Donald Trump in Miami town hall Photograph:( AFP )
After his defeat in US Presidential elections 2020, Donald Trump had falsely claimed that the election was rigged and continued making allegations without presenting any evidence
Ten big US corporations slashed donations to candidates seeking federal office by more than 90 per cent in January. This followed after they pledged to not donate to Republican Party lawmakers who supported former US President Donald Trump's attempts to overturn his election defeat. After his defeat in US Presidential elections 2020, Donald Trump had falsely claimed that the election was rigged and continued making allegations without presenting any evidence. These culminated in a violent attack by his supporters on US Capitol building on January 6.
None of the political action committees of 10 major companies reviewed by Reuters, including Microsoft Corp, Walmart Inc, AT&T Inc and Comcast Corp, donated to any of the 147 congressional Republicans who voted to support Trump's claims just hours after his supporters launched a deadly assault on the U.S. Capitol.
Disclosures to the Federal Election Commission ahead of a Saturday filing deadline showed the group of corporate PACs affiliated with those 10 companies made $13,000 in new donations to candidates in January. The reports were the first by the PACs to detail contributions made since the Jan. 6 Capitol attack.
The money donated during the month was less than one-tenth the roughly $190,000 the 10 company PACs gave candidates in January 2017, and tiny relative to the roughly $10 million donated to candidates during the 2019-2020 election season. The 147 lawmakers who voted to overturn President Joe Biden's victory had received more than $2 million from those 10 PACs during the last two-year political cycle.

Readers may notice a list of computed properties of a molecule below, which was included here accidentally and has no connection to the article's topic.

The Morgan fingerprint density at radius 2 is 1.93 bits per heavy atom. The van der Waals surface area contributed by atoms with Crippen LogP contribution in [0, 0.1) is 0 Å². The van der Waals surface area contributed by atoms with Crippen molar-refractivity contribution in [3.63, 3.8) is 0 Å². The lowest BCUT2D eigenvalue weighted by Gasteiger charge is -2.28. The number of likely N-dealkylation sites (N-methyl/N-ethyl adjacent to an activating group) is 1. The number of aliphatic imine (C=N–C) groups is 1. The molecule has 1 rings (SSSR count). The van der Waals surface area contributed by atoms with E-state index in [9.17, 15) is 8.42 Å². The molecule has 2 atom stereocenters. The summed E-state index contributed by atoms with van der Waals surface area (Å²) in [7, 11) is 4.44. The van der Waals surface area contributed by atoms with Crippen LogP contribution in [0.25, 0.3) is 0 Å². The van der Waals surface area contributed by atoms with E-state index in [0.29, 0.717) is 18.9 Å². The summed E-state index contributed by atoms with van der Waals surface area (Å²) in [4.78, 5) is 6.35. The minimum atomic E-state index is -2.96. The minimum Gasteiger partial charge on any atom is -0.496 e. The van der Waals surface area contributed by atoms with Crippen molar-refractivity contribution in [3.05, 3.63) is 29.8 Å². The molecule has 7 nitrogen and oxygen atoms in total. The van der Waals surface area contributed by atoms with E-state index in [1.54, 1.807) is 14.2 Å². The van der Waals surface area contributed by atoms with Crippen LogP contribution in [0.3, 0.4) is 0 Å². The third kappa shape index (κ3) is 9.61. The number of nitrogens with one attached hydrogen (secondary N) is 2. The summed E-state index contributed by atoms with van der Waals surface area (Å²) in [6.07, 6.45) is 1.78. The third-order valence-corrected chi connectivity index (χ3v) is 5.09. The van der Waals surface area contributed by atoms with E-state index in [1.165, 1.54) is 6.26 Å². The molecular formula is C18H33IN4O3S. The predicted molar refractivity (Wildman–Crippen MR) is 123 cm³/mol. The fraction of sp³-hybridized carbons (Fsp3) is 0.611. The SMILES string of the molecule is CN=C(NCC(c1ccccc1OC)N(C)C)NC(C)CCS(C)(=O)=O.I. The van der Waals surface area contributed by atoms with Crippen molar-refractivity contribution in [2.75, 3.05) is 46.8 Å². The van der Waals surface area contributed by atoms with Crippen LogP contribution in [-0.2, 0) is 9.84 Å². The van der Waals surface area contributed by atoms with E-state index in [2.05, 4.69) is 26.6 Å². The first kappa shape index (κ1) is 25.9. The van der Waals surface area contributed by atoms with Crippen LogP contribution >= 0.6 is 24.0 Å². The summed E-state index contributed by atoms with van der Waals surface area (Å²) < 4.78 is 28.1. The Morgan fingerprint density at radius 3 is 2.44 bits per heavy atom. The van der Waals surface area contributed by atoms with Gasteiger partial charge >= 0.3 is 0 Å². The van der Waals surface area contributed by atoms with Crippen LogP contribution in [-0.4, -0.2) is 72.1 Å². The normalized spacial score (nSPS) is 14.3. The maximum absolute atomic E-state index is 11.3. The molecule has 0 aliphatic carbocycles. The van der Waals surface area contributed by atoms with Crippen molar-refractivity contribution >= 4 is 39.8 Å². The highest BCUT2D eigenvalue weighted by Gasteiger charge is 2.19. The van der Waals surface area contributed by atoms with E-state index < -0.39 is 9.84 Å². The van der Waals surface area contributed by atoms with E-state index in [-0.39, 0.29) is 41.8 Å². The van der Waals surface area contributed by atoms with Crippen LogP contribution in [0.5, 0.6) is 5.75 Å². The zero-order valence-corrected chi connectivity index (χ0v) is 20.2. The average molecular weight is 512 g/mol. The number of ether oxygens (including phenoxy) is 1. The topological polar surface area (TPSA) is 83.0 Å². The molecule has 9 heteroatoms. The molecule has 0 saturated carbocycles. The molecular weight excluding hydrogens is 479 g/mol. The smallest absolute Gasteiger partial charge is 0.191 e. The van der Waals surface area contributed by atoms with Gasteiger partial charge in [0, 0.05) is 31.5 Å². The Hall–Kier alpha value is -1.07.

Only committees tied to two of the companies - General Electric Co and American Express Co - reported any new giving to federal candidates in January.
American Express' PAC gave $5,000 to Republican Senator John Thune of South Dakota, while GE's gave $5,000 to Representative Adam Kinzinger of Illinois, a prominent Republican Trump critic, and $1,000 to Representative Rick Larsen of Washington, a Democrat.
It is true that political donations slows down in months after US presidential elections and money from corporate political action committees is a small slice of the funds raised by political campaigns.
However, the sudden and marked slump in political donations after incidents in January points to slower start to political donations as strategising for 2022 midterm election begins.
While more than a thousand PACs are associated with corporate America, the 10 reviewed by Reuters include major companies which made clear public statements that they would throttle back donations following the Jan. 6 Capitol attack.
(With Reuters inputs)